Under subsequent priests Holy Cross grew and flourished and it became an incumbency (a fully independent congregation) with a rector in 1933. Further growth came in the 1950s when economic development led to new families coming to the area. Looking at the history of Holy Cross, various characteristics stand out. From the first it was an outward-looking congregation with a ministry to families and children. At the start it established clubs for local mothers and children, later came a Sunday school, youth fellowship and two playgroups, one of which still flourishes in our hall. It has also played its part in the life of the village, hosting the Christmas Market and some of the Christmas Lights and with the Rector leading the Remembrance Day Service alternately with other local ministers.
Holy Cross has always had connections across the globe, in addition to supporting international charities. As well as Scotland and England, previous Rectors have come from Ireland, South Africa, the USA and Canada. One rector had spent time in Ghana and a member of the congregation spent over 20 years as a missionary in Jordan. More recently Holy Cross supported an Orthodox parish in Russia, and deep links with the Church in India continue. We support the Christian Medical College in Vellore, a member of the congregation regularly works in the diocese of Tirunelveli, and an Indian (Knanaya) congregation of the Syrian Orthodox Church shares our church.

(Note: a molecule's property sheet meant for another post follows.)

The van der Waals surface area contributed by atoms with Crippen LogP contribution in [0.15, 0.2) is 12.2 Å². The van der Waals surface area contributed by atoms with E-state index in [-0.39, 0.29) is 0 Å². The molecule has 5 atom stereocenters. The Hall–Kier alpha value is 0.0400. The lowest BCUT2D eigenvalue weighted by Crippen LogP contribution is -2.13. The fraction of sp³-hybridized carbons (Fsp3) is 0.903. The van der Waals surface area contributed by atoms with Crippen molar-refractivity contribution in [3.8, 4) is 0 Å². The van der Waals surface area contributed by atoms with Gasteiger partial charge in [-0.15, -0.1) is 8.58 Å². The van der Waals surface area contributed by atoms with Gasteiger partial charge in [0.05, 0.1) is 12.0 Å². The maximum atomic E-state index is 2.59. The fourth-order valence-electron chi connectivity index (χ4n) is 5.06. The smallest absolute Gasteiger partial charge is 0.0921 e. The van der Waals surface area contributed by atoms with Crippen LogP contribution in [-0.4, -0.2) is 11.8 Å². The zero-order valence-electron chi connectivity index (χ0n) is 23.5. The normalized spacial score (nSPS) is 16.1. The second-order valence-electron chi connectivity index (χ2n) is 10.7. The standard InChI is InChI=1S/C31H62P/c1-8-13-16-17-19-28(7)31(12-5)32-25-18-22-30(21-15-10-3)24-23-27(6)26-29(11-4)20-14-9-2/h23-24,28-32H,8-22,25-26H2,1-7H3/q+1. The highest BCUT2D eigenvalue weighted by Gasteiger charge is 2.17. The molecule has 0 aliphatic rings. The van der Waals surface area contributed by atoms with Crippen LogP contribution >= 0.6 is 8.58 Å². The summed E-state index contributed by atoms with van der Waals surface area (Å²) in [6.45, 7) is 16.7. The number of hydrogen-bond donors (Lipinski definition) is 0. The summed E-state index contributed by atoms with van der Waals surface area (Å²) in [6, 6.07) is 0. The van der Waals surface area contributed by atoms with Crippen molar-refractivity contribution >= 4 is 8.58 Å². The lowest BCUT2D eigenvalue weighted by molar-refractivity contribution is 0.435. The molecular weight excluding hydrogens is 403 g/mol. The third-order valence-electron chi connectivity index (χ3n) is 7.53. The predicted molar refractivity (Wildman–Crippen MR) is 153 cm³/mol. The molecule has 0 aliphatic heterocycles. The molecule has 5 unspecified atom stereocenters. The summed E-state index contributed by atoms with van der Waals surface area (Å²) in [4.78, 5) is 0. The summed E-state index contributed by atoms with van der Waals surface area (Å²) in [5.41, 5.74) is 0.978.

As part of this outward focus, Holy Cross has had mutually beneficial links with some of the smaller and poorer churches in our diocese. The original ‘tin tabernacle’ iron church was given to the Episcopalian congregation in Prestonpans where Canon Griffiths had begun mission work after leaving Holy Cross. In the 1930s, a youth Fellowship was established at Holy Cross with the help of Father John Shand of St Salvador’s, Stenhouse. After the foundation of St David’s in 1941 in the nearby housing scheme at Pilton, links developed between the two congregations including a regular Palm Sunday procession between their two churches. This tradition continues as a link is being established between Holy Cross and St Salvador’s, Stenhouse by which the two churches share a rector and curate.
Women, who had been members of the Vestry (church management committee) since the 1930s, have always had a prominent place in our congregation and it was a pioneer in supporting women’s ministry. Mary Harrison of Holy Cross became the first female Lay Reader in the diocese and was among the first women ordained as deacons in 1986, and in 1989 Alison Fuller became our first woman curate and was among the first women ordained priest in 1994.
Holy Cross has the feel of a church that is prayed in and members of the congregation have led remarkable lives of contemplation. The writer knows this from experience, but it is hard to quantify prayer. One sign is that Holy Cross has been involved in the Anglican revival of the religious and monastic life in the 20th century. John Hewett, Rector 1944–1958, came to Holy Cross after eight years as chaplain to the sisters of the Community of St Peter at Joppa where they ran a home for women and girls. More recently members of Holy Cross have been Franciscan Tertiaries and there were close links with the brothers of the Society of St Francis when they were in Edinburgh. Members of the congregation have also supported Mother Mary Agnes and the hermit-nuns of the Society of Our Lady of the Isles in their foundation on Shetland. One curate left to become chaplain to the Sisters of the Love of God at Bede House, Staplehurst and another to explore her vocation with the All Saints Sisters of the Poor in Oxford. Connections to the religious life continue at Holy Cross as does the deep commitment to prayer.